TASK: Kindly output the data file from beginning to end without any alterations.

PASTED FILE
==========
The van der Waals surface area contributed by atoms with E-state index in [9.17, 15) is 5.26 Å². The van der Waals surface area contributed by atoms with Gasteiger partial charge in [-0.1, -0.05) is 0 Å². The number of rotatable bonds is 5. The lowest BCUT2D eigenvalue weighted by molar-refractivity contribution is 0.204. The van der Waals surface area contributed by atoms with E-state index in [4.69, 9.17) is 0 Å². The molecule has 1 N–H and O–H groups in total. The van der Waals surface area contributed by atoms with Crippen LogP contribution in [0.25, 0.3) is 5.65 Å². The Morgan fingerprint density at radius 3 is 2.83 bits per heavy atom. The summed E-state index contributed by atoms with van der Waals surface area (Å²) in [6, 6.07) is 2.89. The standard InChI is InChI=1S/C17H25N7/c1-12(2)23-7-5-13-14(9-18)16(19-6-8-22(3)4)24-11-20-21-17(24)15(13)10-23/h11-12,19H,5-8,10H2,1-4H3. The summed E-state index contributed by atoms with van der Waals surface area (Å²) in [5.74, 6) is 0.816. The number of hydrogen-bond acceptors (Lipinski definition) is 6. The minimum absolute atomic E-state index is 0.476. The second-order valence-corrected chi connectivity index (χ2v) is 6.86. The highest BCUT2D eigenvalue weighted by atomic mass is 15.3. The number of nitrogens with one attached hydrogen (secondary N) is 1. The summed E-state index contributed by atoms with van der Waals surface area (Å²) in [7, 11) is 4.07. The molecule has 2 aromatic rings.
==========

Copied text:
The van der Waals surface area contributed by atoms with E-state index in [9.17, 15) is 5.26 Å². The van der Waals surface area contributed by atoms with Gasteiger partial charge in [-0.1, -0.05) is 0 Å². The number of rotatable bonds is 5. The lowest BCUT2D eigenvalue weighted by molar-refractivity contribution is 0.204. The van der Waals surface area contributed by atoms with E-state index in [4.69, 9.17) is 0 Å². The molecule has 1 N–H and O–H groups in total. The van der Waals surface area contributed by atoms with Crippen LogP contribution in [0.25, 0.3) is 5.65 Å². The Morgan fingerprint density at radius 3 is 2.83 bits per heavy atom. The summed E-state index contributed by atoms with van der Waals surface area (Å²) in [6, 6.07) is 2.89. The standard InChI is InChI=1S/C17H25N7/c1-12(2)23-7-5-13-14(9-18)16(19-6-8-22(3)4)24-11-20-21-17(24)15(13)10-23/h11-12,19H,5-8,10H2,1-4H3. The summed E-state index contributed by atoms with van der Waals surface area (Å²) in [5.74, 6) is 0.816. The number of hydrogen-bond acceptors (Lipinski definition) is 6. The minimum absolute atomic E-state index is 0.476. The second-order valence-corrected chi connectivity index (χ2v) is 6.86. The highest BCUT2D eigenvalue weighted by atomic mass is 15.3. The number of nitrogens with one attached hydrogen (secondary N) is 1. The summed E-state index contributed by atoms with van der Waals surface area (Å²) in [7, 11) is 4.07. The molecule has 2 aromatic rings.